Luckily for me however, my guidance counselor saw that I had accomplished what in his experience, was nearly impossible. I completed roughly a semester’s worth of work in three weeks. For four different classes by the way. Sympathetic to my cause, he enrolled me in a summer school English class that would allow me to graduate in the year I was supposed to rather than attending adult education. I completed that English class with an A, and graduated more or less on time. And after I graduated, I felt intense pressure from my family to pick a path in life, any path. So I feel like I was more or less forced to choose something, and so I chose ITT technical Institute. I finished an Associates degree with 3.8 GPA in IT and multimedia. During this time I made a lot of connections which enabled me to step into various media and computer related jobs in order to acquire experience that could be put on my resume. However, ITT and I did not part ways on favorable terms. I had attempted to continue my education on into a bachelor’s degree in digital entertainment and game design, but upon finding out that their curriculum was nothing short of bullshit, I left. After this, two things were going on: I was trying to make money, and I was contemplating entrance into the Catholic priesthood. Contemplation of the priesthood reignited my interest in world religion and culture, so I devoured pretty much any book that I could get my hands on related to traditions both foreign to me, and to my own. This is when I got my first taste of philosophical thought, in its formal incarnation. My tryst with the priesthood, and a lifelong relationship with the Catholic Church however, would come to an abrupt end. When I requested to be considered as a candidate seminarian, I received a response that basically said, they weren’t going to let me be a priest because I was in a wheelchair.

 

After that, I started turning to philosophy to attempt to understand something that I couldn’t quite grasp, something that to this day I can’t even attempt to articulate. It’s something intangible. However I fell in love with the search for knowledge. And like I said, during this time I also needed money. Whether it was spending money, or money on which I could survive, it really didn’t matter… I just needed money. So I worked a bunch of odd jobs in technology related fields, when something happened. A friend of mine saw a resume of mine on craigslist. He asked me why I was trying to be a web designer when I could make money in a much easier way. He told me about a girl who was looking for a date to a wedding, and she was willing to pay well, as well as cover all transportation and clothing expenses. She was an enchanting woman, and she started me on a five-year long summer engagement as a paid male companion for various women who had probably too much time on their hands, and not enough love. During that time, I learned a lot about the way women operate on both the physical and psychological level, as well as an emotional one. But it was during this period that I began to realize my own loneliness had not subsided after a previous year-long engagement which left me broken to pieces. I guess you could say I never took the time to put myself back together.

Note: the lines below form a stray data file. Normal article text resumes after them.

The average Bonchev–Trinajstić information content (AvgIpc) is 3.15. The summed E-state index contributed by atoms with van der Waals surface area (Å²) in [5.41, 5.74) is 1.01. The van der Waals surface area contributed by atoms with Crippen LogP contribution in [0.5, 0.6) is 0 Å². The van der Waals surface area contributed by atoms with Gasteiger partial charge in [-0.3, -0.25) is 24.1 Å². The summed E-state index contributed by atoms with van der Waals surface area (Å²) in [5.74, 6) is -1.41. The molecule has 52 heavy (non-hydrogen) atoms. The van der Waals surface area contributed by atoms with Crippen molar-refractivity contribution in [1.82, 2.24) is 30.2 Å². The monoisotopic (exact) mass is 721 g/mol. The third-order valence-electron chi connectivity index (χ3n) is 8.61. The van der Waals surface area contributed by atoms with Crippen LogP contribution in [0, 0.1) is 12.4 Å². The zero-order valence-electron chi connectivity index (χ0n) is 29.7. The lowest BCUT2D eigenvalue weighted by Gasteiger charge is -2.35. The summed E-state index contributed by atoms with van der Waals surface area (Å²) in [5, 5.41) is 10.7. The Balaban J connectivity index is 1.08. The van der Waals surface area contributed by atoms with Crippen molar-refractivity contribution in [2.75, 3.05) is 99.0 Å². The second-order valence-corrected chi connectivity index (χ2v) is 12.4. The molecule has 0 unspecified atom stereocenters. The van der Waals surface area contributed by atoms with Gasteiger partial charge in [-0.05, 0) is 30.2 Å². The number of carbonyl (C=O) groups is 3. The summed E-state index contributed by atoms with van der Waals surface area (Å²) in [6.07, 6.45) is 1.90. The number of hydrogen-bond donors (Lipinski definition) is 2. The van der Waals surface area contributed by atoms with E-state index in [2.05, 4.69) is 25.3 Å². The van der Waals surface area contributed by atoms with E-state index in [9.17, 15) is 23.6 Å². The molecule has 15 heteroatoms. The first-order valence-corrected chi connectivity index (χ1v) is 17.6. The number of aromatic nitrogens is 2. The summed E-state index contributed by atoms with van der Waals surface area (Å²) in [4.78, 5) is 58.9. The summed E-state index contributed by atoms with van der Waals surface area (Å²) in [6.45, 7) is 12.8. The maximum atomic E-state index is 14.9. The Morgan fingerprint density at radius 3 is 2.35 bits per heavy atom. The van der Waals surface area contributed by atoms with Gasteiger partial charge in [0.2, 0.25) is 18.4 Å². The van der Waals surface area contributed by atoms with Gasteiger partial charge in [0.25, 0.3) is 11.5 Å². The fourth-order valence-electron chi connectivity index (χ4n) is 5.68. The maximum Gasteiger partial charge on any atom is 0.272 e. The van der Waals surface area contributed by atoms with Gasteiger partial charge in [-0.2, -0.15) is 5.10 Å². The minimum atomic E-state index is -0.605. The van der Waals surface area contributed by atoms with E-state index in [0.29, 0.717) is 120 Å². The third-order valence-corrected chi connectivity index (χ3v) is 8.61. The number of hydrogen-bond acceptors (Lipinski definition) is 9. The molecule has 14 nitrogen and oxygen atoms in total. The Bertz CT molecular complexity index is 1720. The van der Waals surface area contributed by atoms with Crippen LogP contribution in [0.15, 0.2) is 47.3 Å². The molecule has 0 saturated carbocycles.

After I left that job, if you can call it that, I started to study philosophy more vigorously. Classes even seemingly unrelated to philosophy became easy, easier than I imagine they would be otherwise. And here’s where my current problem lies, as I mentioned before philosophy is nothing more than a footnote to Plato. It has become painfully obvious that there hasn’t been any original thinking and philosophy for at least the past 200 years. Most contemporary philosophy since Plato can be looked at as either arguing for a Platonic view of the world, or anti-Platonism. This hurts me especially. Every argument I’ve ever read in any sort of contemporary book on philosophy has been a restatement of an argument previously given by somebody who came before. That’s all it boils down to. All the linguistic complexity and reconceptualization means nothing when you consider the fact that the whole of philosophy falls in either camp, with little more complexity. I’ve spent the vast majority of my life thinking deeply and philosophically, even if I didn’t yet know that that’s what I was doing. When I found philosophy, I thought I found an intellectual home, and also one in which I could at least hide a small piece of my heart for safekeeping. But I’ve come to the painful realization that the grand majority of the conclusions that I have reached through my own independent thinking, have already been better stated by some old dead white man or woman, who probably in turn, took the idea from some lesser-known intellectual. And on top of that, philosophy doesn’t actually propose to do anything, in fact a great deal of it proposes highly unrealistic hypothetical scenarios in which to analyze concepts. This way of proposing a philosophical argument leaves very little for the common person in terms of being able to see its practicality, or any sense of its usefulness. So the question I am left to ask myself other than the one I began with, is: what do you do when you realize that what you’ve done, and what you’ve been doing is not worth doing? If anybody’s ever watched the Big Bang theory, Leonard is like Shelden’s sidekick, the experimental arm to his theoretical mind. Sometimes, I feel so bold as to call myself the Sheldon of philosophy in some respects, but then I remember that I am merely a Leonard to an even greater Sheldon, the Sheldon that is Plato. So in short, I really don’t know what the fuck to do with myself. I don’t really want what traditional society wants from me, I don’t equate a degree to intelligence or necessarily even a valid education. An education is something that I’ve tried to give myself, but as Sheldon once put it to Howard “it’s not that I don’t think you’re good at what you do, you’re excellent at what you do… It’s just that I think that what you do is not worth doing.”